WCMSA Submission to CMS is a Recommended Process
On May 11, 2011, CMS issued a memorandum reiterating guidance regarding the submission of WCMSAs. The memorandum states:
Submission of a WCMSA proposal to CMS for review and approval is a recommended process. There are no statutory or regulatory provisions requiring that a WCMSA proposal be submitted to CMS for review.

The memorandum also reiterates CMS’ review thresholds:

  • The claimant is currently a Medicare beneficiary and the total settlement amount is greater than $25,000; OR
  • The claimant has a “reasonable expectation” of Medicare enrollment within 30 months of the settlement date and the anticipated total settlement amount for future medical expenses and disability/lost wages over the life or duration of the settlement agreement is expected to be greater than $250,000.

If the settlement falls outside the review threshold, submission is not necessary. Further, CMS has stated that the Workers’ Compensation Medicare Set-Aside Portal (WCMSAP), which is currently under development, will not accept WCMSAs that do not meet review thresholds.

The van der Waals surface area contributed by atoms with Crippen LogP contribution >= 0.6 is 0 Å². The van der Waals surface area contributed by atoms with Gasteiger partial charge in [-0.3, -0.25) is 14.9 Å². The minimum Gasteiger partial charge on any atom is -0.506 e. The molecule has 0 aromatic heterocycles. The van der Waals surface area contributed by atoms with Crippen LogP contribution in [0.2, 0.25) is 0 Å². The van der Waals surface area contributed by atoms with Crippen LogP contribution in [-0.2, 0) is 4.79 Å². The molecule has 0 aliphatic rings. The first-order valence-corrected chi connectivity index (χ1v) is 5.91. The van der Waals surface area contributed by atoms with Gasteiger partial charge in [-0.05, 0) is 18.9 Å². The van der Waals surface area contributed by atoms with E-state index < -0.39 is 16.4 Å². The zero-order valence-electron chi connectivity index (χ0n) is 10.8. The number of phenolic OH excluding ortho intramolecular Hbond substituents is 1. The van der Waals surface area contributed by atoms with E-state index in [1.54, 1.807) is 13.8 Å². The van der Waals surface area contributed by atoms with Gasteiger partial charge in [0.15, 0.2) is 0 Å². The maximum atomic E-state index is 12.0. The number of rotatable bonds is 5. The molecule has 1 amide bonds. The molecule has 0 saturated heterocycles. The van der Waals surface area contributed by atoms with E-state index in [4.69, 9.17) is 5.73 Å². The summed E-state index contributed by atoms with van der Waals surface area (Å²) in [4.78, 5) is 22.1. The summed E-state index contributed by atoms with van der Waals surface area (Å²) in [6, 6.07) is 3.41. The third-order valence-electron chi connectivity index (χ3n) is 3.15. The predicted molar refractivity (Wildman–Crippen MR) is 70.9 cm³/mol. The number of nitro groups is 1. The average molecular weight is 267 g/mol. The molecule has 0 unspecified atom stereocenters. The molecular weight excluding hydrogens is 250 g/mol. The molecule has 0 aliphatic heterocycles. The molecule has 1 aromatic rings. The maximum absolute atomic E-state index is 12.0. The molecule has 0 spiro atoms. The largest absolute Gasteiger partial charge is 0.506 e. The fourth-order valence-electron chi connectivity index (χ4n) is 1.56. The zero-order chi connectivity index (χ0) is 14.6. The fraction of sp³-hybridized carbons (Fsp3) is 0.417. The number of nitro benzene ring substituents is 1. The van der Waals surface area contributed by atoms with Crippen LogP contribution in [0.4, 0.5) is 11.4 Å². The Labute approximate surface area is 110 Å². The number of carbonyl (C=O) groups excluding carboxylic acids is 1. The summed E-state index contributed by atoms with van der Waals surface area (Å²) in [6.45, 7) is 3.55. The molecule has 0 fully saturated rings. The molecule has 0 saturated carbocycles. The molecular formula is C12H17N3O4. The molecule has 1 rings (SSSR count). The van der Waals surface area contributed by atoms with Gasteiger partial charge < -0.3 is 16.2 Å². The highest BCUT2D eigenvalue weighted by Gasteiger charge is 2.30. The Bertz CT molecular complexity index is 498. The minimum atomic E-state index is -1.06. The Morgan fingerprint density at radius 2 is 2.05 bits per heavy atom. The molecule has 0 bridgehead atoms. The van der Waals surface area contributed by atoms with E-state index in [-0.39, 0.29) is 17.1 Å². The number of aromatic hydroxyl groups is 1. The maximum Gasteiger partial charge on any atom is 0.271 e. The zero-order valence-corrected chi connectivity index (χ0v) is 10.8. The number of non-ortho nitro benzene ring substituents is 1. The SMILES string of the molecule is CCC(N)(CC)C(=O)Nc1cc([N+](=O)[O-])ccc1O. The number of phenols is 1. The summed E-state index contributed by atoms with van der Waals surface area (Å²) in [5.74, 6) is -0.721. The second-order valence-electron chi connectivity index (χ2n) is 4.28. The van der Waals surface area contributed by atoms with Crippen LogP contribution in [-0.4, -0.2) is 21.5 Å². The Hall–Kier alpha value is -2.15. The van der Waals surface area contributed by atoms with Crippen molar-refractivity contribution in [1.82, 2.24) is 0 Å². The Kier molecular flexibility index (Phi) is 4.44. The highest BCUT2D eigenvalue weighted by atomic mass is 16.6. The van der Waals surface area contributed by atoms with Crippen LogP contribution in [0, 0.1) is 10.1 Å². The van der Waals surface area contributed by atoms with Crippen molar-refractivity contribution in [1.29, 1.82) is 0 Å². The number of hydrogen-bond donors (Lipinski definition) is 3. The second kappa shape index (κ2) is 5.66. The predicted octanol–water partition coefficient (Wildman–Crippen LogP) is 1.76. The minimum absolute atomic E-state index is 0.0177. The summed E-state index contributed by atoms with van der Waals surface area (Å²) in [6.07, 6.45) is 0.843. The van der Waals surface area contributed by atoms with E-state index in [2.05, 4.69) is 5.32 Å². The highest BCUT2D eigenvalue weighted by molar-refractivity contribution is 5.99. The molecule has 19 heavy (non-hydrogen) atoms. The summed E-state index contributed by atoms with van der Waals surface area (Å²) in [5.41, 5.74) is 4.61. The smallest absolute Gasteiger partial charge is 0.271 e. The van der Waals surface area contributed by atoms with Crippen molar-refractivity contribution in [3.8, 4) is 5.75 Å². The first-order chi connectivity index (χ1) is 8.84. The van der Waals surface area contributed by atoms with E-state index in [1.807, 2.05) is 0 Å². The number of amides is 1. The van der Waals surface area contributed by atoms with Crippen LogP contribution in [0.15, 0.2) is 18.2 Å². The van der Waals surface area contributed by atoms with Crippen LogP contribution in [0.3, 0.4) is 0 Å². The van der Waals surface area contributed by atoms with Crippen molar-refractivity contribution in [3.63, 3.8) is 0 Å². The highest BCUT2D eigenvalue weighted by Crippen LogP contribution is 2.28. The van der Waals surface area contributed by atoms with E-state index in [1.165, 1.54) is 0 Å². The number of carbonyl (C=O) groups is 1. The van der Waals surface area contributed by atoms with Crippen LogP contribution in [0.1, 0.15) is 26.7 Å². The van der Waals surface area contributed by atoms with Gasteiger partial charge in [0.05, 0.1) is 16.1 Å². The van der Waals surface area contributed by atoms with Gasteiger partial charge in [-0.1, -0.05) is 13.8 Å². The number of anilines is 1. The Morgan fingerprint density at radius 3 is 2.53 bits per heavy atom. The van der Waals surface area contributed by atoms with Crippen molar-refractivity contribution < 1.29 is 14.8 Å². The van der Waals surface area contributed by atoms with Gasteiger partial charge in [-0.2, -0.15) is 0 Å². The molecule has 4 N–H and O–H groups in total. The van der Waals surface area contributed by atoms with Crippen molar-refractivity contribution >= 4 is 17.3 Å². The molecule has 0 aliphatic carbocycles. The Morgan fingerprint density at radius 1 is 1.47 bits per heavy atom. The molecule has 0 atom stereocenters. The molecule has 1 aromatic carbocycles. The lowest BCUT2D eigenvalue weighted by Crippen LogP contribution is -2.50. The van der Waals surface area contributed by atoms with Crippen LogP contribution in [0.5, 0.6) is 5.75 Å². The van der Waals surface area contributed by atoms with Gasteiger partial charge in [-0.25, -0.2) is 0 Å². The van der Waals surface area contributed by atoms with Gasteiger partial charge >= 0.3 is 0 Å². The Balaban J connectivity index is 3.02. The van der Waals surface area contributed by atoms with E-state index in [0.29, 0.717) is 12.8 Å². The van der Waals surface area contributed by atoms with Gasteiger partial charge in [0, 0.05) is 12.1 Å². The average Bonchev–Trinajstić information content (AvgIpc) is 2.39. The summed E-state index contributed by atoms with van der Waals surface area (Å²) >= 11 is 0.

So what does CMS mean when it says this is a recommended process? Do you need to submit when there are no statutory or regulatory provisions requiring submission of WCMSAs to CMS? What is gained if the WCMSA is submitted through the recommended process versus not submitting to CMS?

Whether to Submit WCMSAs to CMS for Approval
One reason to submit is certainty. In a world of ambiguity, a definitive answer is comforting. If CMS reviews your WCMSA and agrees with the allocation or issues a revised figure to protect their interests, an opinion is now in place and therefore allows most payers to remove future liability “from the books.” Additionally, the payer is protected as he has shown that Medicare’s interests have been appropriately considered based on the production of a WCMSA, approval from CMS, and funding the WCMSA as part of settlement agreement. Assuming the claimant can provide proof of appropriate expenditures from the WCMSA, so is the injured worker and his or her counsel.